President Barack Obama and the Republican presidential hopefuls clashed Tuesday over how to address Iran's nuclear program. The GOP contenders accused Obama of weakness, while Obama blasted back that presidents don't launch wars lightly.
The debate over an Iran strategy occurred as Israeli Prime Minister Benjamin Netanyahu was finishing a visit to Washington. It also coincided with Iran agreeing to allow nuclear inspectors to return to its nuclear facilities and the U.S. and other world powers offering a restart in nuclear negotiations with Tehran.
"We have a window of opportunity where this can still be resolved diplomatically," Obama told his first news conference of the year. "We are going to continue to apply pressure even as we provide a door for the Iranian regime to walk through where they can rejoin the community of nations."
Obama spoke after Republicans Mitt Romney, Rick Santorum and Newt Gingrich each presented themselves as hawkish alternatives to the president, unafraid of the consequences of military conflict.
The candidates paused while competing for votes in the high-stakes Super Tuesday primaries to join the speakers' lineup at a conference of America's leading pro-Israel lobby. Santorum appeared in person, while Romney and Gingrich spoke via satellite. All spoke of the need for even tougher sanctions or military action against Iran.
U.S. intelligence believes that Iran has the ability to build a nuclear weapon, but has not yet decided to do so. Israel believes it's too risky to wait and advocates a quicker pre-emptive strike.
Santorum sharply criticized the joint offer by the United States, European countries, Russia and China to resume talks with Iran on its suspected nuclear weapons program as "another appeasement, another delay, another opportunity for them to go forward (with developing a nuclear weapon) while we talk."
Romney assailed the administration's go-slow approach on Iran, saying "the only thing respected by thugs and tyrants is our resolve, backed by our power and our readiness to use it."
And Gingrich waded into the divide between Obama and Netanyahu of "red lines," or benchmarks in Iran's nuclear development, that might demand a military response. Israel believes it has a shorter time frame to act because it lacks the military technology of the United States to attack Iran's underground nuclear facilities.
"The red line is now," Gingrich declared to a standing ovation.
Tehran insists that its program is peaceful and designed for energy purposes, but the U.S. and Israel don't believe that. The U.S. believes that Iran has the capability to make a nuclear weapon, but has not yet decided to do so.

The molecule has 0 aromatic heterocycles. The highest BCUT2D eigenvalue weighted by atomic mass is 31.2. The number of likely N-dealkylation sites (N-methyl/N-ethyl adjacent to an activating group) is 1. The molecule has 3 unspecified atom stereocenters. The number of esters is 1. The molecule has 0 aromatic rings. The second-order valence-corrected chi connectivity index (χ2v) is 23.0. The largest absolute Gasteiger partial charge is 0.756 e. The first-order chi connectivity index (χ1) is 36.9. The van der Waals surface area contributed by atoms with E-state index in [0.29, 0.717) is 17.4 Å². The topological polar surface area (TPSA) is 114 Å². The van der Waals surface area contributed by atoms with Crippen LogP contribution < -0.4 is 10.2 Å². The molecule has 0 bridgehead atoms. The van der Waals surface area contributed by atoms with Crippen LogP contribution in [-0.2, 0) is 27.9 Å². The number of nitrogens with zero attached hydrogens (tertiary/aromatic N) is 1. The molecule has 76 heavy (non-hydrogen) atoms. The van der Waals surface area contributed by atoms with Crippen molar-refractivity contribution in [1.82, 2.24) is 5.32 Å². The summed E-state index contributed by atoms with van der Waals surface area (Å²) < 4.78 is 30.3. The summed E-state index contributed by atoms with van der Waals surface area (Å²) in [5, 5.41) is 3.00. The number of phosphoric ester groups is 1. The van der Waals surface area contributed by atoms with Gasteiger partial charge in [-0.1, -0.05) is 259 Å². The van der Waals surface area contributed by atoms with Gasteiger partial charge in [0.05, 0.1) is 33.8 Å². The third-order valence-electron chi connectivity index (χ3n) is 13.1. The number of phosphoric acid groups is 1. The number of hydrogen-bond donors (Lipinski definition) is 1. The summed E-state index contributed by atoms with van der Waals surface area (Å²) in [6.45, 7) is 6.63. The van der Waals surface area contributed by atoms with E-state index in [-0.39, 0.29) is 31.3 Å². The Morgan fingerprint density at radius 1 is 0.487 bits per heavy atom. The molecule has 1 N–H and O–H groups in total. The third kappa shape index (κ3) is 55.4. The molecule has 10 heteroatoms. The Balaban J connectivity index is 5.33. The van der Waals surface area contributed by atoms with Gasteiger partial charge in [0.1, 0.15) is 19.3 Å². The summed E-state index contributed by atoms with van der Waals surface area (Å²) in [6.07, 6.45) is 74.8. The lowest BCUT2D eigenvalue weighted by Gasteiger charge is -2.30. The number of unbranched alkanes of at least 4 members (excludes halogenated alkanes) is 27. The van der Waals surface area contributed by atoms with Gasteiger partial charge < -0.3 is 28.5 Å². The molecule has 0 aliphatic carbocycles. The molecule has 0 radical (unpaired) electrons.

The head of the U.N. nuclear agency further fed concerns Monday by saying his organization has "serious concerns" that Iran may be hiding secret atomic weapons work. On Tuesday, however, a semi-official Iranian news agency said the country would grant U.N. inspectors access to a military complex where secret atomic work is suspected.
Obama has urged pressure and diplomacy, while Netanyahu has emphasized his nation's right to pre-emptive attack. Their relations appear thawed slightly from last year's confrontation over the Palestinians and the issue of Israeli settlements, but if they now share the same goal they remain split on tactics.
Obama and Netanyahu tried after their White House meeting Monday to present a united front on the nuclear threat emanating from Iran, despite their differences.
On Tuesday, the president rejected the criticism from his would-be GOP challengers.
"This is not a game and there is nothing casual about it," Obama told reporters. "When you actually ask them what they would do, it turns out they repeat the things we've been doing over the last three years. It indicates to me that that's more about politics than actually trying to solve a difficult problem."
He said that if any of the Republican candidates truly believe it is time to start a war, they should explain their positions to the American people. "Everything else is just talk," he said.
The GOP's leading candidates have been hammering Obama on Iran for months, convinced that in Iran they've discovered a weak spot in his foreign policy record that includes ending the war in Iraq and killing Osama bin Laden.
The Republicans criticize the president for failing to do enough three years ago when protests spread in response to Iran's fraud-riddled re-election of President Mahmoud Ahmadinejad. They say he has also stood in the way of tougher Iran sanctions, and unfairly put too much emphasis on warning Israel not to attack Iran prematurely.
"We've heard a lot of words from the administration. Its clear message has been to warn Israel to consider the costs of military action against Iran," Romney said. "Israel does not need public lectures about how to weigh decisions of war and peace. It needs our support."
Netanyahu met with influential lawmakers on Capitol Hill. Asked about the possible resumption of negotiations with Iran, Sen. Lindsey Graham, R-S.C., said Netanyahu believes "sanctions haven't worked and he doesn't have much hope they will."
"He is in the camp that the Iranians play the negotiation game very much to their benefit and that they're hell-bent on getting a nuclear weapon," said Graham, among those who met privately with Netanyahu. "I tend to agree but I'm willing to talk. I hope sanctions work. I'm willing to apply more. But time is not going to last forever. The Israelis have a different clock than we do."
Associated Press writer Donna Cassata contributed to this report.
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